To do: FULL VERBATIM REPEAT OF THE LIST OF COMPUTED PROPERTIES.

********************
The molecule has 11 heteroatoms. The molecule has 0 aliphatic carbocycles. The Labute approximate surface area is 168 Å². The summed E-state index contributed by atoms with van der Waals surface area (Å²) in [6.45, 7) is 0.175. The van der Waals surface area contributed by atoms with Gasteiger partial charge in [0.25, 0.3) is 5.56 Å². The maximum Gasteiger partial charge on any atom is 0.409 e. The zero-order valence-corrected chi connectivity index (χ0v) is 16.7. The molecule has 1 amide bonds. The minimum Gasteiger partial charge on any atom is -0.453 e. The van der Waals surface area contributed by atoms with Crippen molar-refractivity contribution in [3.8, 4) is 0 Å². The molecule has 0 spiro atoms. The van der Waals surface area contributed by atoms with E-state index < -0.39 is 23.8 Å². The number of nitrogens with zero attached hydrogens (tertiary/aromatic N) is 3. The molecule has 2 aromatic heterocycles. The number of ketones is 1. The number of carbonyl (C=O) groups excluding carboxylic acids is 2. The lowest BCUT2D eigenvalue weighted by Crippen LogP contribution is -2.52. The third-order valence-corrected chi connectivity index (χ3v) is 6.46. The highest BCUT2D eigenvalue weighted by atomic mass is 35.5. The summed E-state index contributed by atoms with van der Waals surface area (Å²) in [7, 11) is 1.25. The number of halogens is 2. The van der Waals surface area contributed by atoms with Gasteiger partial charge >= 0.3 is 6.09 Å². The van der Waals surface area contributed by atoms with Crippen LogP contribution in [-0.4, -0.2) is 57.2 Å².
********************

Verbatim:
The molecule has 11 heteroatoms. The molecule has 0 aliphatic carbocycles. The Labute approximate surface area is 168 Å². The summed E-state index contributed by atoms with van der Waals surface area (Å²) in [6.45, 7) is 0.175. The van der Waals surface area contributed by atoms with Gasteiger partial charge in [0.25, 0.3) is 5.56 Å². The maximum Gasteiger partial charge on any atom is 0.409 e. The zero-order valence-corrected chi connectivity index (χ0v) is 16.7. The molecule has 1 amide bonds. The minimum Gasteiger partial charge on any atom is -0.453 e. The van der Waals surface area contributed by atoms with Crippen molar-refractivity contribution in [3.8, 4) is 0 Å². The molecule has 0 spiro atoms. The van der Waals surface area contributed by atoms with E-state index < -0.39 is 23.8 Å². The number of nitrogens with zero attached hydrogens (tertiary/aromatic N) is 3. The molecule has 2 aromatic heterocycles. The number of ketones is 1. The number of carbonyl (C=O) groups excluding carboxylic acids is 2. The lowest BCUT2D eigenvalue weighted by Crippen LogP contribution is -2.52. The third-order valence-corrected chi connectivity index (χ3v) is 6.46. The highest BCUT2D eigenvalue weighted by atomic mass is 35.5. The summed E-state index contributed by atoms with van der Waals surface area (Å²) in [7, 11) is 1.25. The number of halogens is 2. The van der Waals surface area contributed by atoms with Gasteiger partial charge >= 0.3 is 6.09 Å². The van der Waals surface area contributed by atoms with Crippen LogP contribution in [-0.4, -0.2) is 57.2 Å².